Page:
According to Getty Images, the two biggest visual trends of 2016 are immersive messy images dubbed ‘messthetics’ or minimalistic silent images called ‘silence vs. noise’. This Jekyll and Hyde contrast between mess and contained imagery is one of the biggest takeaways from B&T‘s conversation with Jacqueline Bourke, senior manager for creative insights and planning at Getty Images and iStock.
Bourke spends her days analysing social, cultural and technological data to draw insights into how images work in creative communications. She said: “The key question is what does it mean to be these people at this moment in time? What do we care about, what do we emotionally connect with and how do we connect with that through visual?”
One of the biggest trends of 2016 is ‘messthetics’ which means messy aesthetics. “We’ve always sold on the website two things around mess: a mess after a party or a mess in a teenager’s bedroom. But that’s really changed, we’ve had this massive explosion of customers looking for dirty windows, dirty cars, messy apartments, messy food as well as distressed textures in the background of the frame.”
Messthetics is about playful authenticity and super sensory imagery. For Getty Images there are two reasons why this trend exists- the proliferation of high-definition and the fact we live within our mobile phones. “When you’re on the smartphone screen you want to disappear into it. The mobile phone is where super sensory visuals work really well because you’re transported immediately into it.”
An example of the immersive messthetics campaign is German DIY home-improvement brand Hornbach:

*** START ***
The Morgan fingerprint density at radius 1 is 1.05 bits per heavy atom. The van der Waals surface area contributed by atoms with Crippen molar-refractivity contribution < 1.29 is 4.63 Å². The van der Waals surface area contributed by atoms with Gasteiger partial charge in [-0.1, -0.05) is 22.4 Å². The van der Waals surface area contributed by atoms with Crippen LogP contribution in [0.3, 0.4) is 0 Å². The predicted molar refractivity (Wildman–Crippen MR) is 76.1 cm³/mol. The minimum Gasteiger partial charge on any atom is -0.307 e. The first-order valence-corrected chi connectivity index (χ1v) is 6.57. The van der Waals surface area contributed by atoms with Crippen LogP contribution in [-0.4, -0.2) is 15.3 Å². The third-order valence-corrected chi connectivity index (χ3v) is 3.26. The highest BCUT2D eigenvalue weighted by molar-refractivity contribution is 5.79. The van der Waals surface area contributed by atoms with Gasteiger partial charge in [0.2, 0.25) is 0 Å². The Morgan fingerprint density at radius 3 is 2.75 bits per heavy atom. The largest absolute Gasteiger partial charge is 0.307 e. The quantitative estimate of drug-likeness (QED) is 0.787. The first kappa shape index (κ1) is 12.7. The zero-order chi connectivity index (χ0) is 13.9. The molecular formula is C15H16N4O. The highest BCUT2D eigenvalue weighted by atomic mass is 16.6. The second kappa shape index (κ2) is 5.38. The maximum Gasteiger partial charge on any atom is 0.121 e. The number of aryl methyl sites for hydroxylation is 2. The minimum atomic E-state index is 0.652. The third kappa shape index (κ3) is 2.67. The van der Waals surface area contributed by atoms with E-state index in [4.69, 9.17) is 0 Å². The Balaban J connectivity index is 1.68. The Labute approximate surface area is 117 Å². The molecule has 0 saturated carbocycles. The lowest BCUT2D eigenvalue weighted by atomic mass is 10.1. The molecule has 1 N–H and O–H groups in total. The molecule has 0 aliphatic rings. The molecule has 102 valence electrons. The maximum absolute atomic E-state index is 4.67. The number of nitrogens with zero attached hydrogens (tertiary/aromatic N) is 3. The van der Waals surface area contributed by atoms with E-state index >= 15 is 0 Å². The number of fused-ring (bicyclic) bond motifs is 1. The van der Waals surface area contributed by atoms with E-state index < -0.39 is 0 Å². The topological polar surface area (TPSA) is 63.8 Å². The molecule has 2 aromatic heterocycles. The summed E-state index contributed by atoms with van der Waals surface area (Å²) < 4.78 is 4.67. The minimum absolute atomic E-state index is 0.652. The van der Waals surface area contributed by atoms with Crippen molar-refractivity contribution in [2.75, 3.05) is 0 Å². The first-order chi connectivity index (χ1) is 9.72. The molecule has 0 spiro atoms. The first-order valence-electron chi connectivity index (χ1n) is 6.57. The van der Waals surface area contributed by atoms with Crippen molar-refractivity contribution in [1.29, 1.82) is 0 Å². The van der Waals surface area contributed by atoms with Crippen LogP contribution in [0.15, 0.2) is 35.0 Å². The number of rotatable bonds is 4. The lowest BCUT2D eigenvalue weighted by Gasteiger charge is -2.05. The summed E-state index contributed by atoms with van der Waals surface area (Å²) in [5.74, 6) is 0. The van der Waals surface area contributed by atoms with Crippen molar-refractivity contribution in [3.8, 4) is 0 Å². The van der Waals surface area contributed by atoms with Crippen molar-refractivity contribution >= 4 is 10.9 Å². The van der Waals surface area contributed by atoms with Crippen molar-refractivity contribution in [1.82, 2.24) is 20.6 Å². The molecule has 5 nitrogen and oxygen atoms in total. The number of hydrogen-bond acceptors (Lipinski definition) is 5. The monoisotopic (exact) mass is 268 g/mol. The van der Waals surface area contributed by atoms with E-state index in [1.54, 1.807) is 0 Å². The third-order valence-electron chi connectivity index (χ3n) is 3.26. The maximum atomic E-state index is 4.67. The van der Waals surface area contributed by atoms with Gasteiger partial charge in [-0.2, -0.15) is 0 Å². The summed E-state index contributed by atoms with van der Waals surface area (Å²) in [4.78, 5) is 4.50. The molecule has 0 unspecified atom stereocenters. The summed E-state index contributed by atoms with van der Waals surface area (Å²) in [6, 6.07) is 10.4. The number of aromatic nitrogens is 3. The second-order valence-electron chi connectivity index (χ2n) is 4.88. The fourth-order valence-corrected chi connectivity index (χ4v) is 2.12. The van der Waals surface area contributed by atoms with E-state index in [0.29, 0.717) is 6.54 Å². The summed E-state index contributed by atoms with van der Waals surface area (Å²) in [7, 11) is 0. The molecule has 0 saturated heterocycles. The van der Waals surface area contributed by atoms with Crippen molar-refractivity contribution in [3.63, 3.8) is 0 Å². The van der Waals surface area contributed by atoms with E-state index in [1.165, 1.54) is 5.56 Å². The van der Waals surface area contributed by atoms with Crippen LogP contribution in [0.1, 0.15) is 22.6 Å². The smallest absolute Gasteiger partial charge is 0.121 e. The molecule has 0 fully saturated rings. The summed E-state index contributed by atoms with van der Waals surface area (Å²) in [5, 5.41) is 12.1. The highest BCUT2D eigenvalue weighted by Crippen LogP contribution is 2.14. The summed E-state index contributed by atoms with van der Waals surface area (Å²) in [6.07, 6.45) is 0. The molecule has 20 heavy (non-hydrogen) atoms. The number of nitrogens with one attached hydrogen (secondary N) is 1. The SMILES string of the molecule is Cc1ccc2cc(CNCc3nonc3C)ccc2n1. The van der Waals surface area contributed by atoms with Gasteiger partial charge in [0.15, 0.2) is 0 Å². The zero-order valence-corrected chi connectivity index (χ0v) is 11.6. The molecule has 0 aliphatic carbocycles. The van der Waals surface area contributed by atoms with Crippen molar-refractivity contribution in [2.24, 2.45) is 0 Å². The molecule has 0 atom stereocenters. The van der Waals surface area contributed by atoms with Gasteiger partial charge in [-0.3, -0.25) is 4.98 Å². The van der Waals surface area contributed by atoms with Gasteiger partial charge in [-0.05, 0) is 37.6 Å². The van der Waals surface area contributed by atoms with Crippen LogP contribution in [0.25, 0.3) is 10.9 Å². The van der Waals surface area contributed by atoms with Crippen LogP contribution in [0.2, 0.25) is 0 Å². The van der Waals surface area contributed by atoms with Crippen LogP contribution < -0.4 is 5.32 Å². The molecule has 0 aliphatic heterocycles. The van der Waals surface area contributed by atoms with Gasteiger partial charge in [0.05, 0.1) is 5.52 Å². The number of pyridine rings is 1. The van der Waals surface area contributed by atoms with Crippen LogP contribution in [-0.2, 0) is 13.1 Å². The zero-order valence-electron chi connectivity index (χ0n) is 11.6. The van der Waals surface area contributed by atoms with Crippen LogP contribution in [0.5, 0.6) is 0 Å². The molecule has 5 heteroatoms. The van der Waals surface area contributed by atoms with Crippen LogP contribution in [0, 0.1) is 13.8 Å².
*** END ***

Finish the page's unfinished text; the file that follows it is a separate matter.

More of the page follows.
The complete opposite of immersive messy imagery is the trend ‘Silence vs. Noise’ which is simple and minimalistic. “This trend is about letting the space of image breathe, so the is a juxtaposition between the silence and the noise of the image is what captures the person’s eye. It’s about simplicity and anti-clutter, but it’s fun and short so you stop.”
This trend is inspired by the amount of content we’re consuming quickly on visual social media platforms like Instagram and Pinterest. “We you live in this tiled image world so which image is going to jump out more than the other? What we found was images which have breath-ability, you’re eye went to the space…It’s all about a quick visual read because we’re consuming so much content. It’s not that we’re skipping content but we’re taking in a lot of it very quickly. We will stop if there is an interesting read if it’s not explained to us.”
The TVC example was Swedish e-commerce payment brand Klarna and its bizarre, minimalistic ‘Smooth’ campaign:
“It’s a real Jekyll and Hyde because you have on the one side everyone wants to be rebellious, they want something different and extends their imagination but on the other side everyone wants to come together.” Bourke presented at this year’s Semi-Permanent event, a part of Vivid Sydney. Semi-Permanent is a two-day event which brings together internationally renowned artists and creative icons to explore the power and future of design.
Click here for an interview with Murray Bell the founder and director of Semi Permanent. Click here for an interview with Bell, Rebecca Carrasco head of Facebook’s Creative Shop (Australia and New Zealand) and Daniel Mitchell discussing a new collaboration with artists and Facebook.
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